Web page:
A bill signed into law July 12 by Gov. Gavin Newsom will require Southern California Edison customers to pay more than $3 billion toward a wildfire fund over the next 15 years.
The $21 billion fund is designed to reduce the liability burden faced by SoCal Edison and the state’s two other investor-owned utilities – Pacific Gas & Electric Co. and San Diego Gas & Electric Co. – resulting from wildfire damage lawsuits that have already forced PG&E into bankruptcy and could threaten Edison.
“I want to thank the Legislature for taking thoughtful and decisive action to move our state toward a safer, affordable and reliable energy future, provide certainty for wildfire victims and continue California’s progress toward meeting our clean energy goals,” Newsom said in his bill signing statement.
The bill, AB 1054, which was introduced by Assemblyman Chris Holden, D-Pasadena, was rushed through the Legislature to give enough time to set up the fund before the expected peak of the fire season this fall. Also, Wall Street rating agencies have warned that without a solution to the wildfire liability issue, they would lower bond ratings for the utilities, thereby significantly increasing borrowing costs.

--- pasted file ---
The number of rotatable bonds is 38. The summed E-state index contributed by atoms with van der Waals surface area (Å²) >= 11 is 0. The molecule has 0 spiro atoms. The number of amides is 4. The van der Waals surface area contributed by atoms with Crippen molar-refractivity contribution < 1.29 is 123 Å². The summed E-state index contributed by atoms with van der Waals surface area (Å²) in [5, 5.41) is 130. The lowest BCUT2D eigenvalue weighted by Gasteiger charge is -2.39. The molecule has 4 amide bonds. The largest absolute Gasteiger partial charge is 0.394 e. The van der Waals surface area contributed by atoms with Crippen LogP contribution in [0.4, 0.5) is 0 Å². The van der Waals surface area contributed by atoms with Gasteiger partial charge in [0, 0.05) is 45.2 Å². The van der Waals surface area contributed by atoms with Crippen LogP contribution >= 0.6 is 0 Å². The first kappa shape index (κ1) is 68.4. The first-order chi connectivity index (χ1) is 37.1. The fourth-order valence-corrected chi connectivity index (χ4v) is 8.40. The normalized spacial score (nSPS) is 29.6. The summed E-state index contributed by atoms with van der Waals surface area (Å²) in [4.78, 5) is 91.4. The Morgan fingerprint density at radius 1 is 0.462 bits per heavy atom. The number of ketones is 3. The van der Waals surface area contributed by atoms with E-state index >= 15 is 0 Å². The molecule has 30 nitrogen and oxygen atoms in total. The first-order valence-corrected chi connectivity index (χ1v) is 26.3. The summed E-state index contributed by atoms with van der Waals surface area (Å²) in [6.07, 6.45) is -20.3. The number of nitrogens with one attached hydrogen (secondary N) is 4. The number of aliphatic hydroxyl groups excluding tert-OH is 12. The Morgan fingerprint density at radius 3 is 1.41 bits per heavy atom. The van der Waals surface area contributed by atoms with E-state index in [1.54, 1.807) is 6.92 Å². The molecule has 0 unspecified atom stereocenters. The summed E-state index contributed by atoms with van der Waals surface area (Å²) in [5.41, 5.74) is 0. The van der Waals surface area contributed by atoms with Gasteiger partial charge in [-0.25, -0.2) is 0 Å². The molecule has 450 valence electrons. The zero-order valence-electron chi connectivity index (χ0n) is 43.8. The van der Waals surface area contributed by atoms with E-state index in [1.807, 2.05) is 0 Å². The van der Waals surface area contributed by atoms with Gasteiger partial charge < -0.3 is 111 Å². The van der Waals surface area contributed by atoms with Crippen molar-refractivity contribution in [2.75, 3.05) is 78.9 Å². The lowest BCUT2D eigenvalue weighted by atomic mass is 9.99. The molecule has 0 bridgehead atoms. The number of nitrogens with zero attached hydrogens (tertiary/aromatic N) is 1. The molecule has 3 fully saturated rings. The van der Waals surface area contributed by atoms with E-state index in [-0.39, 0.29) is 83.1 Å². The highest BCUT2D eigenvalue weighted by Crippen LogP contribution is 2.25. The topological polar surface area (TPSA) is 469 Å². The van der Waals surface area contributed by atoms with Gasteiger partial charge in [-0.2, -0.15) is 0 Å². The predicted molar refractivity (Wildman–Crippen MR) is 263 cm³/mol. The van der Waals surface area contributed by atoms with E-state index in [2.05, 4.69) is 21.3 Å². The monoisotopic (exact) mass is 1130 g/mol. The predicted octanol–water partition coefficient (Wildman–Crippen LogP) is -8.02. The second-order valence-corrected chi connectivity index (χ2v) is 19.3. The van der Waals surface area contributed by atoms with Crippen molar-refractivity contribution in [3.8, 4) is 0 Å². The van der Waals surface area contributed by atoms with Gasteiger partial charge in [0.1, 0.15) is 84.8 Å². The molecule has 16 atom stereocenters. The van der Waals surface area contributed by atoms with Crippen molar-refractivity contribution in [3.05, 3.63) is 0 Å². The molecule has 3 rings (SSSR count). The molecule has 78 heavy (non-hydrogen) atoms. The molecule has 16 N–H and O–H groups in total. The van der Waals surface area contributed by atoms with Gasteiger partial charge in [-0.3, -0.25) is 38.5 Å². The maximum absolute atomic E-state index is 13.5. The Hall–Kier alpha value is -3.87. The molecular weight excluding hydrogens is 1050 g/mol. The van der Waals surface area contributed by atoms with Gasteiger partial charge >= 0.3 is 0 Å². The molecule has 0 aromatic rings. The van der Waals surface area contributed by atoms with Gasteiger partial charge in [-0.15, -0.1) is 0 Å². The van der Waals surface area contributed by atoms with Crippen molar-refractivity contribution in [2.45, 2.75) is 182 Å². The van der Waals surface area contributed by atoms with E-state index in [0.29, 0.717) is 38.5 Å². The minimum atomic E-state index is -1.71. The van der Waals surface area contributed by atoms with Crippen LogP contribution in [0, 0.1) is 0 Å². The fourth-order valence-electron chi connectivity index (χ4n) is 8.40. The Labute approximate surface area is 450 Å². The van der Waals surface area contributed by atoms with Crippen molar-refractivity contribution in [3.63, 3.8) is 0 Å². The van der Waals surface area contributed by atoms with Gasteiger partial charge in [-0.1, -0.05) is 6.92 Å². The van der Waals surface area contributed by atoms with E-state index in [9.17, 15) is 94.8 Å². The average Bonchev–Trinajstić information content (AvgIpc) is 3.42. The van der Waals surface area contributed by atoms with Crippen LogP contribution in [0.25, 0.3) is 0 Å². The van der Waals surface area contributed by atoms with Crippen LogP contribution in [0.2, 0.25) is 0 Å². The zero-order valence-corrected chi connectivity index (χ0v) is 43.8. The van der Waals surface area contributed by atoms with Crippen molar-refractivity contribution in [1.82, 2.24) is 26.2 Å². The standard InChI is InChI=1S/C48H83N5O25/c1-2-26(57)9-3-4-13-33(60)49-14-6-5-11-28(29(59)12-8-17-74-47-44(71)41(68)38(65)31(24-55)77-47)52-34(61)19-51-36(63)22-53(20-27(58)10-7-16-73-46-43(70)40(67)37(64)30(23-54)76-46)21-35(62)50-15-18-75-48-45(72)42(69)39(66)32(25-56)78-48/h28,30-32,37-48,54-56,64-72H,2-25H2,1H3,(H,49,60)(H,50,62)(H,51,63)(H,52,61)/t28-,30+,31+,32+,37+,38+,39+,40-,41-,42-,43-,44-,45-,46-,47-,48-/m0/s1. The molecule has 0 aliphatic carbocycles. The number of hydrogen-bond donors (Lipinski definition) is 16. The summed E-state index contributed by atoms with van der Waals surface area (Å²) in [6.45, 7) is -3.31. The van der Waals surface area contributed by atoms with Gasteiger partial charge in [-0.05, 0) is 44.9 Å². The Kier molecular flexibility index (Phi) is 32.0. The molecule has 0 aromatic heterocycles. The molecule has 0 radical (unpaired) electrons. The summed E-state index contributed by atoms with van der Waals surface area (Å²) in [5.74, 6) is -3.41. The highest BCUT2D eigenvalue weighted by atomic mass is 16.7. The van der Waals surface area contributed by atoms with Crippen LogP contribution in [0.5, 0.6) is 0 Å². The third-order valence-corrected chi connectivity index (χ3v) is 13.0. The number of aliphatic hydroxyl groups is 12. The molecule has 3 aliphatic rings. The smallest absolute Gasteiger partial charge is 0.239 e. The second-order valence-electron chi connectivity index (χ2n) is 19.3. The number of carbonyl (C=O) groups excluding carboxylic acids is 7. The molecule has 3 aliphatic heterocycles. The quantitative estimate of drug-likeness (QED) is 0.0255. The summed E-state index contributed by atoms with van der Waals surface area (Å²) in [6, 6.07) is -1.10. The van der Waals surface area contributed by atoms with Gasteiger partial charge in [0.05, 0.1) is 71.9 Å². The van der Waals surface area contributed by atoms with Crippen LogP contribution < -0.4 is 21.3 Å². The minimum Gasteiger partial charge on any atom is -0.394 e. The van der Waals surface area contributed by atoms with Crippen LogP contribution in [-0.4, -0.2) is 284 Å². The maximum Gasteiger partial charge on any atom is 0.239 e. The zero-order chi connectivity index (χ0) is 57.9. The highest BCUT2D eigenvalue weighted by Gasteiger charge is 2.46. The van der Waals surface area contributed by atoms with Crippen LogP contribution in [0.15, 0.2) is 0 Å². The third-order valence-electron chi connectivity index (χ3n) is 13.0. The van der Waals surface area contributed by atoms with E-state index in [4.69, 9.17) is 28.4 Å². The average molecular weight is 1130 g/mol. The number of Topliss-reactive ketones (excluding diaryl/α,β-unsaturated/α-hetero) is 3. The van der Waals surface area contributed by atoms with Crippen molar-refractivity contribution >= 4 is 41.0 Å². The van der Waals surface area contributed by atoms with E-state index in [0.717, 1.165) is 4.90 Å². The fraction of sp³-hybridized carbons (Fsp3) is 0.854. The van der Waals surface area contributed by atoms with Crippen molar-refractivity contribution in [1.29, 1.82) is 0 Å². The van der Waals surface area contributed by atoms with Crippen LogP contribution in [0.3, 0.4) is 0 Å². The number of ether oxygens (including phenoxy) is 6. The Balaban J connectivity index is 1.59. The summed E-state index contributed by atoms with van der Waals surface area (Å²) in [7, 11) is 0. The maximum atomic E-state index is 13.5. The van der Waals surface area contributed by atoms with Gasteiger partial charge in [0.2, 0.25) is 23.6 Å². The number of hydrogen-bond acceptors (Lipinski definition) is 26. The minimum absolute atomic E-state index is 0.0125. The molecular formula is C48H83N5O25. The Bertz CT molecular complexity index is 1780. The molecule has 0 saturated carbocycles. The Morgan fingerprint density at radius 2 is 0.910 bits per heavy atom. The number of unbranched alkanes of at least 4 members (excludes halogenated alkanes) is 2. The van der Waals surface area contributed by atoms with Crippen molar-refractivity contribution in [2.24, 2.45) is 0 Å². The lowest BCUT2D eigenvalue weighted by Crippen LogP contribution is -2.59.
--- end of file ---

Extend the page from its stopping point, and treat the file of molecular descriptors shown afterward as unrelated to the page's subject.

Hundreds of lawsuits have already been filed against Southern California Edison – whose parent company is Rosemead-based Edison International – seeking damages from the Thomas Fire of late 2017 and the Woolsey Fire last fall. The utility’s total liability from the Thomas Fire alone has been estimated at $4 billion. Edison’s total 2018 revenue was $12.6 billion.
Under the new law, utilities must choose by the end of July one of two plans to contribute towards the wildfire fund: either using a total of $10.5 billion from ratepayers as a line of credit to pay for damages that exceed their liability coverages or contributing another $10.5 billion in nonratepayer funds, most likely from profits.
All three utilities must collectively spend $5 billion to fireproof transmission lines and related equipment.
Southern California Edison will have to pay roughly $2.5 billion into the fund within 60 days of opting in, which would put that payment deadline around the end of September.
Edison said in a statement issued July 11, when the bill cleared the Legislature, that it generally supported the measure.
“The state must ensure careful implementation and make some refinements in the future to ensure success; we will work hard to see those changes made,” the company said in the statement.